The ECI suggests that the rate of retaliation doubled between 2013 and 2018.

Thankfully, many jurisdictions have begun to offer greater legislative protection to whistleblowers in recent years.

“In 1998, two countries had whistleblower protection laws in place — the UK and US,” said Mark Worth, executive director of the European Centre for Whistleblower Rights.

“Today, at least 46 countries do, including about 20 in Europe, and about 10 each in Africa and Asia-Pacific. On paper, we have come a very long way in these 20 years.”

Standards developed by the United Nations (UN), the Organisation for Economic Co-operation and Development (OECD), and non-governmental organisations, such as Transparency International and Blueprint for Free Speech, have greatly assisted with the development and passage of new laws with up-to-date provisions.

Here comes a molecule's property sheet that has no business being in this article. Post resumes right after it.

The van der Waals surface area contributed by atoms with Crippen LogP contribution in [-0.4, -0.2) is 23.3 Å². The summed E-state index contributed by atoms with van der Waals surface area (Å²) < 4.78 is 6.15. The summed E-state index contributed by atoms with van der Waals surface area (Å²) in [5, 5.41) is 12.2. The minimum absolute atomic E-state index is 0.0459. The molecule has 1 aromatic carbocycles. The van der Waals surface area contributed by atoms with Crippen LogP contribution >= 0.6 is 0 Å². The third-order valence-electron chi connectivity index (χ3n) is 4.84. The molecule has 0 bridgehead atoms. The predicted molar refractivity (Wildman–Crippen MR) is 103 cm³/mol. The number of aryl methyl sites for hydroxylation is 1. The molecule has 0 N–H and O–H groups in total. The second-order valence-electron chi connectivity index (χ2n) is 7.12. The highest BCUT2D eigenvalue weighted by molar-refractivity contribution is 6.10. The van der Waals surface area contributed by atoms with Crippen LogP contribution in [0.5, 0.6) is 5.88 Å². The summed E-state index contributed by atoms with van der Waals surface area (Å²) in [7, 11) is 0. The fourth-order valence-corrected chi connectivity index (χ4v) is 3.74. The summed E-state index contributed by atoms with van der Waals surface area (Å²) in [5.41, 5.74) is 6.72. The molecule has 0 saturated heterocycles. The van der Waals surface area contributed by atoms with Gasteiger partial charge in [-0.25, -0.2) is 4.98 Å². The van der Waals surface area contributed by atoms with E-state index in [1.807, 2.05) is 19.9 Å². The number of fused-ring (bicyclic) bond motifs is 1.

Anonymity is a core pillar. Whistleblowers should be allowed to report anonymously and their identity should not be revealed when a whistleblower reward is made.

This will encourage more whistleblowers to come forward if they know that they are protected by the law.

On the whole, whistleblower rewards, in general and in the corruption context specifically, remain a promising tool to detect and deter crime.

Careful design and implementation are necessary, because as for any powerful tool, these programmes can be well used to do great things, but also misused to do great damage.